Now, it is one thing to know about church discipline, and know that it is right and ought to be done, and the method for how it ought to be done, etc. It is another thing entirely to observe it playing out before your eyes. These are real people, not case studies, but real flesh and blood people, and their actions have often hurt not only themselves but the people around them. But, we must also assume, because we are biblically commanded to, that they are our brothers and sisters in Christ, and do everything that we can to bring them back into the faith and restore them, until and unless they outright reject all appropriate disciplinary efforts (and thereby, in essence, reject God and his authority over their lives).

So in these two church discipline situations that I was aware of - one in Minneapolis, MN and the other in the church of someone close to me - profound sin* was discovered. And in both circumstances, church discipline was exercised.
“If your brother sins against you, go and tell him his fault, between you and him alone. If he listens to you, you have gained your brother. But if he does not listen, take one or two others along with you, that every charge may be established by the evidence of two or three witnesses. If he refuses to listen to them, tell it to the church. And if he refuses to listen even to the church, let him be to you as a Gentile and a tax collector.” Matthew 18:15-17
There is a roughly 4-step model for how church discipline is to be carried out, taken from Matthew 18:15-17;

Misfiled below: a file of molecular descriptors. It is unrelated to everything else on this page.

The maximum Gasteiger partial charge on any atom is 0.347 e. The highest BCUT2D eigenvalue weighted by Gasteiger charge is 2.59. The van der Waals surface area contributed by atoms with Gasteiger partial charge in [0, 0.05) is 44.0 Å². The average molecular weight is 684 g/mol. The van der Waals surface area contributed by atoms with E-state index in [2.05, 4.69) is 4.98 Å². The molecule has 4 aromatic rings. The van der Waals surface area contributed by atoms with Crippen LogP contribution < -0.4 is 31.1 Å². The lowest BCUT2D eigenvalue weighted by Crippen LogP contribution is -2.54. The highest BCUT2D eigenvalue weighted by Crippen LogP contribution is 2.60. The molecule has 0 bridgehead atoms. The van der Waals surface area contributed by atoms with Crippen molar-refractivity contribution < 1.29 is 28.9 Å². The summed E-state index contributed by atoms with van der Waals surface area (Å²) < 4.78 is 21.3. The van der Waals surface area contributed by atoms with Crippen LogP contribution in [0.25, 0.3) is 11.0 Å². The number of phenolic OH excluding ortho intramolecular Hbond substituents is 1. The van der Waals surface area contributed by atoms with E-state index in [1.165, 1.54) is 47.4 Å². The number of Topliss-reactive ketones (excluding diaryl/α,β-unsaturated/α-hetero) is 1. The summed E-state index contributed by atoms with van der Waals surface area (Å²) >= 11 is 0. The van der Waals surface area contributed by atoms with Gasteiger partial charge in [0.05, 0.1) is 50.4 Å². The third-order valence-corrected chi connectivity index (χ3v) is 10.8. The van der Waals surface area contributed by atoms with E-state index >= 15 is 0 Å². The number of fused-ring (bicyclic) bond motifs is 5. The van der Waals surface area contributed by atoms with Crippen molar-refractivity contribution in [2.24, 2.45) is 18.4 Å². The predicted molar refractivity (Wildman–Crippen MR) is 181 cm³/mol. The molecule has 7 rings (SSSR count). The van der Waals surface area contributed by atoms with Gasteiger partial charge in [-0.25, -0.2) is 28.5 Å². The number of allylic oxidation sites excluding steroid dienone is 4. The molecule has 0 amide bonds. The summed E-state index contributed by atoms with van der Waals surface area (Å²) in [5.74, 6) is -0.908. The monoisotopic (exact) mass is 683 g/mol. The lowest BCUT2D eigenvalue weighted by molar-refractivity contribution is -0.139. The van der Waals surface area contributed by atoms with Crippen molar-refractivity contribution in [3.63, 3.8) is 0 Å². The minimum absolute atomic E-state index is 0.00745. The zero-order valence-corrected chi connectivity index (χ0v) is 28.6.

(1) Go privately to the person and tell him his sin alone. (Matthew 18:15) If he refuses to listen, 
(2) Go again, but take some witnesses. (Matthew 18:16) If he refuses to listen, 
(3) Tell the church. (Matthew 18:17a) If he still refuses to listen, 
(4) Treat him as an outsider. (Matthew 18:17b)
In observing both of these church discipline situations (the one close to me, and the one in Minneapolis), I watched two very different scenarios play out. As the sharp blade of Scripture was pressed into each set of circumstances, only one of the parties repented, bent the knee in humble submission, and accepted the consequences of their sinful actions. That was Bob. But in the other disciplinary situation that was playing out and which I was observing, that person did not submit to church discipline, would not repent, and chose, ultimately, to walk away from family, friends and church.

Now, I am not saying Bob DeWaay is perfect or without sin, and I'm not even saying that this sin might not ever grip him again. I pray with all my heart that it doesn't, but as his Christian sister, I can only pray that he holds fast to the Lord come what may, because perseverance to the end is one of the true marks of a born again Christian:
"But the one who endures to the end, he will be saved." Matthew 24:13